Interview with John Cassar: Orville, Season 3


Orville got bigger and better with season 3 after switching to Hulu. Seth MacFarlane’s sci-fi drama series subtitled “New Horizons” continues the adventures of the crew of the titular spaceship, who explore their interpersonal relationships and a new threat from the Keylons.

MacFarlane leads the cast of “Orville” along with Adrianne Palicki, Penny Johnson Gerald, Scott Grimes, J. Lee, Jessica Zohr, Mark Jackson, Peter Macon and Ann Winters.

Ahead of the show’s season finale, which aired today on Hulu, Screen Rant spoke exclusively with director and executive producer John Cassar to discuss season 3 of the Orville series. the debut and future of the franchise 24.

Screen Rant: Well, John, it’s great to chat with you about Orville again. This season has just shocked me with every episode.

John Cassar: I think we weren’t exaggerating when we said the wait was worth it.

No, you really weren’t! The last time I talked to you guys, you really wanted this. How did it feel to see the answers after waiting so long?

John Cassar: It was so nice, it was so great. It just reminds us once again what a good job everyone did on the show, and that we were right. It took so long to work on this season, mainly because of COVID, and the way it turned out, it was very interesting to see that people finally saw it.

Even when we shot it — I think by that point we kind of knew our fan base, and, look, we’re all kind of fans ourselves, so I think we had fun at first and thought, “Well, they’re crazy about this, they’re going to be crazy about this too”. So I think we had a really good idea that they would like what we were doing. And the stories were so good, just reading the scripts was fantastic, not to mention adding visuals to them and actors to them, then they just took it to a whole new level.

What I love about the stories and the season is that you guys took advantage of the home stream opportunity to create full-length stories. Although you are not new to full-length projects, what is it like for you to bring extra time to this show?

John Cassar: It’s so cool because in a sense you’re shooting it like a movie, the movie doesn’t have a release time, it can be anything, it can be an hour and 20 minutes, it can be four hours. They don’t have such a limit on storytelling, and on television, especially on network television, it’s kind of a crippling limit, you have 42 minutes. That’s all.

The problem is that when you shoot a show, you shoot a 60 or 50 page script, sometimes you have 60 minutes, so you cut out a lot of material that no one will ever see. The way Seth writes scripts and works is very different from the one I worked with, you shoot exactly what he wrote, and the audience sees exactly what he wrote, so nothing ends up on the editing room floor.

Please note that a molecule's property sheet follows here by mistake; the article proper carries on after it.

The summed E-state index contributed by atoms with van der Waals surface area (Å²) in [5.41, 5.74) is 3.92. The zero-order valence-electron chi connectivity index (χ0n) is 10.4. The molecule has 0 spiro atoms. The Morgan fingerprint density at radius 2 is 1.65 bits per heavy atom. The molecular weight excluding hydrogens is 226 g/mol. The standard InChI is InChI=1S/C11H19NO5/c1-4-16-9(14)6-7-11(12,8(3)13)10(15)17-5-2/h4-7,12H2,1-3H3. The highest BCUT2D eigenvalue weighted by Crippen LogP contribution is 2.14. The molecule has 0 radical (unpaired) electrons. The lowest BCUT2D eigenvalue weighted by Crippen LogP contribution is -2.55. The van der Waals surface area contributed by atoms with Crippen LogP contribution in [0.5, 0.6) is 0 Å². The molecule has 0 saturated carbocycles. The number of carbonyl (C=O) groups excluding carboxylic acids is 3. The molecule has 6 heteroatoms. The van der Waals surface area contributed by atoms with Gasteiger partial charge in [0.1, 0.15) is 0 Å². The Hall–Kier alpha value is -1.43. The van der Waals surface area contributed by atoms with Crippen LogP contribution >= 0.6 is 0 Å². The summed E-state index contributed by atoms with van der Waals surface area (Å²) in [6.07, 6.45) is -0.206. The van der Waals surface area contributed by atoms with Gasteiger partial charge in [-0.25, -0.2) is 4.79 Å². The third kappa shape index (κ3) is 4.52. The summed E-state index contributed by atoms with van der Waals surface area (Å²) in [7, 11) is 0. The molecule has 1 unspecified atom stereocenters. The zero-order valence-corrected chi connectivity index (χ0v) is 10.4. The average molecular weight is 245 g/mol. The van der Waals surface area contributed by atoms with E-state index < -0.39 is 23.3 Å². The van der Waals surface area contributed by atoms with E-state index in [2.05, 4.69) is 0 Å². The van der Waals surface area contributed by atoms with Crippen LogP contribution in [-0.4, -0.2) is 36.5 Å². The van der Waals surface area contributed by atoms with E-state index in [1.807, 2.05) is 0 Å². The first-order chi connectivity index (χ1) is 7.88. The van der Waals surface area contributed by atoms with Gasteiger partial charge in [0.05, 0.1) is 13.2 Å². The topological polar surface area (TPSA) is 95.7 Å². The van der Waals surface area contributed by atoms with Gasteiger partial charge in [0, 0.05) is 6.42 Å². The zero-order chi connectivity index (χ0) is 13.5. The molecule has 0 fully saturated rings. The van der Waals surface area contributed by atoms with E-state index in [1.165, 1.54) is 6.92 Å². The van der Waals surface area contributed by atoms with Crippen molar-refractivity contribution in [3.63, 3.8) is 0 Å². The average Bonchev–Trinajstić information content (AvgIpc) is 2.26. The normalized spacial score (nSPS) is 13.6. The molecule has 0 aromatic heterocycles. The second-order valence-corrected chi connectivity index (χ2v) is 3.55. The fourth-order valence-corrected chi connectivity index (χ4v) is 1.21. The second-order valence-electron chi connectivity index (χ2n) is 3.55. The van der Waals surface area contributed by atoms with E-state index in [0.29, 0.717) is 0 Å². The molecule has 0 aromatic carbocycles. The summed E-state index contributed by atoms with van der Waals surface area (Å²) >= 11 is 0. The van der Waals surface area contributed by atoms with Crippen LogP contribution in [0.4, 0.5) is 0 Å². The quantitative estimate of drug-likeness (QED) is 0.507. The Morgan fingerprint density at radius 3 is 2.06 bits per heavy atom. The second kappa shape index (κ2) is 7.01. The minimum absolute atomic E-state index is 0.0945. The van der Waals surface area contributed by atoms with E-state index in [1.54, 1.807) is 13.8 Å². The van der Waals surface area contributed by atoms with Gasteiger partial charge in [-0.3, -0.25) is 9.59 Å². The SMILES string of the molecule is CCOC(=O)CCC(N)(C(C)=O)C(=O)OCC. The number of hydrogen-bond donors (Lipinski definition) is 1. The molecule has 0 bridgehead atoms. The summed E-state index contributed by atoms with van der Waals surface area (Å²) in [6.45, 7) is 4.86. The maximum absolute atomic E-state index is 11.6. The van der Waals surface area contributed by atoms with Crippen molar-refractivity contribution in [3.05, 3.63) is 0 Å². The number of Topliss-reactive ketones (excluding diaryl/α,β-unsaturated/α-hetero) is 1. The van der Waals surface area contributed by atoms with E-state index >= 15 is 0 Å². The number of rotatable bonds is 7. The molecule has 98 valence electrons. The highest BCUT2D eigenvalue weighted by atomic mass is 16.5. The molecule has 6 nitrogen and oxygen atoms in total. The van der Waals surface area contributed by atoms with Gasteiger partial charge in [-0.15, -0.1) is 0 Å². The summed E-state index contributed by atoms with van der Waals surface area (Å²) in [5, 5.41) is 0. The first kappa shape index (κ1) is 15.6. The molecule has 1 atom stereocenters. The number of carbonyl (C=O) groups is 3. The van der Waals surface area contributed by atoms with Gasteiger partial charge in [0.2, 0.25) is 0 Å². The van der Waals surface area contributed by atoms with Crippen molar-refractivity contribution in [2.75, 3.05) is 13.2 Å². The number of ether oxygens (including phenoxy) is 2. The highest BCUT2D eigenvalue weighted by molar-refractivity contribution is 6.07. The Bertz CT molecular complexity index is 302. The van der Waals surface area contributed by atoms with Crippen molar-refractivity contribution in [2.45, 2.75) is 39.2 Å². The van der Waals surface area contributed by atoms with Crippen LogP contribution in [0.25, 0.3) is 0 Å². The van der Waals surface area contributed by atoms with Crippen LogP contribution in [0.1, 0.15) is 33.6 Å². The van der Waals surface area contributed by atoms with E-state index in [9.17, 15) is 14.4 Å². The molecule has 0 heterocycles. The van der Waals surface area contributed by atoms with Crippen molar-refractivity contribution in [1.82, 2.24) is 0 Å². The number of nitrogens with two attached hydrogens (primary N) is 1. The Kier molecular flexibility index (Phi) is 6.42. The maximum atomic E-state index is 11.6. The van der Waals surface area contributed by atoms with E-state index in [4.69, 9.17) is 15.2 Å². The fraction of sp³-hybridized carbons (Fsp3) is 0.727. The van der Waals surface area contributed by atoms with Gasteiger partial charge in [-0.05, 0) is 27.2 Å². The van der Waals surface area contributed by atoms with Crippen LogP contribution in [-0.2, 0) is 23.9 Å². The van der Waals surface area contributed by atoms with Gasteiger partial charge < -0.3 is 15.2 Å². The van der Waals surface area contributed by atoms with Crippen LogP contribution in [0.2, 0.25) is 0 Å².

It’s a really thoughtful, finished story with all the bits. So you’re not just telling a story, and a lot of shows say, “Well, let’s put this scene in there. And let’s move this scene there. And let’s cut this scene in half. And let’s add dialogues.” in this scene.” Seth doesn’t do that, Seth writes an episode, this is an episode, this is what you shoot. Having this restriction was fatal for him, because he had his own episode, he liked his episode, and now the editors say, “Yes, you should cut four minutes,” and he’s like, “I don’t want to cut any.” “Well, you should, because we’re online”.

There was no one there to say you should do it now, so we finished the show, which lasted an hour and 26 minutes, but on the other hand, it wasn’t late, it was a great show. It worked, it worked in an hour and 26 minutes.

Yes, I wasn’t sure how I would react to a longer show, but when I opened a couple of episodes today, those three hours flew by unnoticed, because I was so passionate about these stories.

John Cassar: A huge plus for me is that all these beautiful flights of the planet that you see Orville passing through the nebulae, this is what would be cut out. The reality is that you’re cutting this stuff, I mean, some of my best shots I’ve ever done for television are on the editing room floor because it’s been too long and you’re going to cut the stuff without dialogue. This is what cinema has over television, they make these beautiful visual shots that just tell stories with visual effects, without any dialogue, because, again, they don’t have a time limit. So that’s another plus.

With directing on television, we sometimes see directors bringing their own flair or style to their episodes. Is there anything you would like to add to all your episodes to make them even more yours than they already are?


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